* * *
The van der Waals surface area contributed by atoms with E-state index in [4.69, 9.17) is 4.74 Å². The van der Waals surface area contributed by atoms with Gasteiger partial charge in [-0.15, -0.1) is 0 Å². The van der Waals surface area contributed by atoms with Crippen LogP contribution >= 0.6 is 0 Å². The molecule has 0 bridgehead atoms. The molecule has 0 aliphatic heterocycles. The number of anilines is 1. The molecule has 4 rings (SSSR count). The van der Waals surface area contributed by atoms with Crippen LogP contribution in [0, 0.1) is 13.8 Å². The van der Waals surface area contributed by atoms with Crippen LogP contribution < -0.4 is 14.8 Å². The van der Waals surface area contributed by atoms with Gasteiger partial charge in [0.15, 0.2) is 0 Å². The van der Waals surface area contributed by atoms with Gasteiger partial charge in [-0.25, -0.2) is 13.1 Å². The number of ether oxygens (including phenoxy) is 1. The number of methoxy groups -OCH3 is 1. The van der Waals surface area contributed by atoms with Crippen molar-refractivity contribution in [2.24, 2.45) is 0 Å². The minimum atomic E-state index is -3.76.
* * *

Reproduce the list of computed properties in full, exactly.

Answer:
The van der Waals surface area contributed by atoms with E-state index in [4.69, 9.17) is 4.74 Å². The van der Waals surface area contributed by atoms with Gasteiger partial charge in [-0.15, -0.1) is 0 Å². The van der Waals surface area contributed by atoms with Crippen LogP contribution >= 0.6 is 0 Å². The molecule has 0 bridgehead atoms. The molecule has 0 aliphatic heterocycles. The number of anilines is 1. The molecule has 4 rings (SSSR count). The van der Waals surface area contributed by atoms with Crippen LogP contribution in [0, 0.1) is 13.8 Å². The van der Waals surface area contributed by atoms with Crippen LogP contribution < -0.4 is 14.8 Å². The van der Waals surface area contributed by atoms with Gasteiger partial charge in [0.15, 0.2) is 0 Å². The van der Waals surface area contributed by atoms with Gasteiger partial charge in [-0.25, -0.2) is 13.1 Å². The number of ether oxygens (including phenoxy) is 1. The number of methoxy groups -OCH3 is 1. The van der Waals surface area contributed by atoms with Crippen molar-refractivity contribution in [2.24, 2.45) is 0 Å². The minimum atomic E-state index is -3.76.